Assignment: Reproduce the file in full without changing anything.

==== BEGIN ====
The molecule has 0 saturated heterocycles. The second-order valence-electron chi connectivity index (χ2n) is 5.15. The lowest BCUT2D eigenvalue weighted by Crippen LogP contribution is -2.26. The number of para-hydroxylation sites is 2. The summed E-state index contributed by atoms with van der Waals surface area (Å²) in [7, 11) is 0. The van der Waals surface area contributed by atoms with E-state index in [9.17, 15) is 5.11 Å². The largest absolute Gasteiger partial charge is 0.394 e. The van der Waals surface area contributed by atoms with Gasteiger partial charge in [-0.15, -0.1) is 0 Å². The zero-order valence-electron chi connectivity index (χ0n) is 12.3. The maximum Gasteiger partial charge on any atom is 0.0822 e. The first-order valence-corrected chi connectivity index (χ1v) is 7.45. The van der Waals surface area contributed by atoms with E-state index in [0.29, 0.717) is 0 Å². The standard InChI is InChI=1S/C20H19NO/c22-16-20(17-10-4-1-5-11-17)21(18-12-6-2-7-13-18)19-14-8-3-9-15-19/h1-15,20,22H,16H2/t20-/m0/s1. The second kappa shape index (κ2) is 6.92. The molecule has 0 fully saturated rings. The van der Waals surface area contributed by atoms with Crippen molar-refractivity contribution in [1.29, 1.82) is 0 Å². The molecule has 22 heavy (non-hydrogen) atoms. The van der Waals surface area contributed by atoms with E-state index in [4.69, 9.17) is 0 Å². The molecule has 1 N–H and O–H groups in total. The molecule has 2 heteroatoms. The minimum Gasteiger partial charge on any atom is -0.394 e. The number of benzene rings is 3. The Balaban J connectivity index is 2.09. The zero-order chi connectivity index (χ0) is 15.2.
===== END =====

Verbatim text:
The molecule has 0 saturated heterocycles. The second-order valence-electron chi connectivity index (χ2n) is 5.15. The lowest BCUT2D eigenvalue weighted by Crippen LogP contribution is -2.26. The number of para-hydroxylation sites is 2. The summed E-state index contributed by atoms with van der Waals surface area (Å²) in [7, 11) is 0. The van der Waals surface area contributed by atoms with E-state index in [9.17, 15) is 5.11 Å². The largest absolute Gasteiger partial charge is 0.394 e. The van der Waals surface area contributed by atoms with Gasteiger partial charge in [-0.15, -0.1) is 0 Å². The zero-order valence-electron chi connectivity index (χ0n) is 12.3. The maximum Gasteiger partial charge on any atom is 0.0822 e. The first-order valence-corrected chi connectivity index (χ1v) is 7.45. The van der Waals surface area contributed by atoms with E-state index in [0.29, 0.717) is 0 Å². The standard InChI is InChI=1S/C20H19NO/c22-16-20(17-10-4-1-5-11-17)21(18-12-6-2-7-13-18)19-14-8-3-9-15-19/h1-15,20,22H,16H2/t20-/m0/s1. The second kappa shape index (κ2) is 6.92. The molecule has 0 fully saturated rings. The van der Waals surface area contributed by atoms with Crippen molar-refractivity contribution in [1.29, 1.82) is 0 Å². The molecule has 22 heavy (non-hydrogen) atoms. The van der Waals surface area contributed by atoms with E-state index in [4.69, 9.17) is 0 Å². The molecule has 1 N–H and O–H groups in total. The molecule has 2 heteroatoms. The minimum Gasteiger partial charge on any atom is -0.394 e. The number of benzene rings is 3. The Balaban J connectivity index is 2.09. The zero-order chi connectivity index (χ0) is 15.2.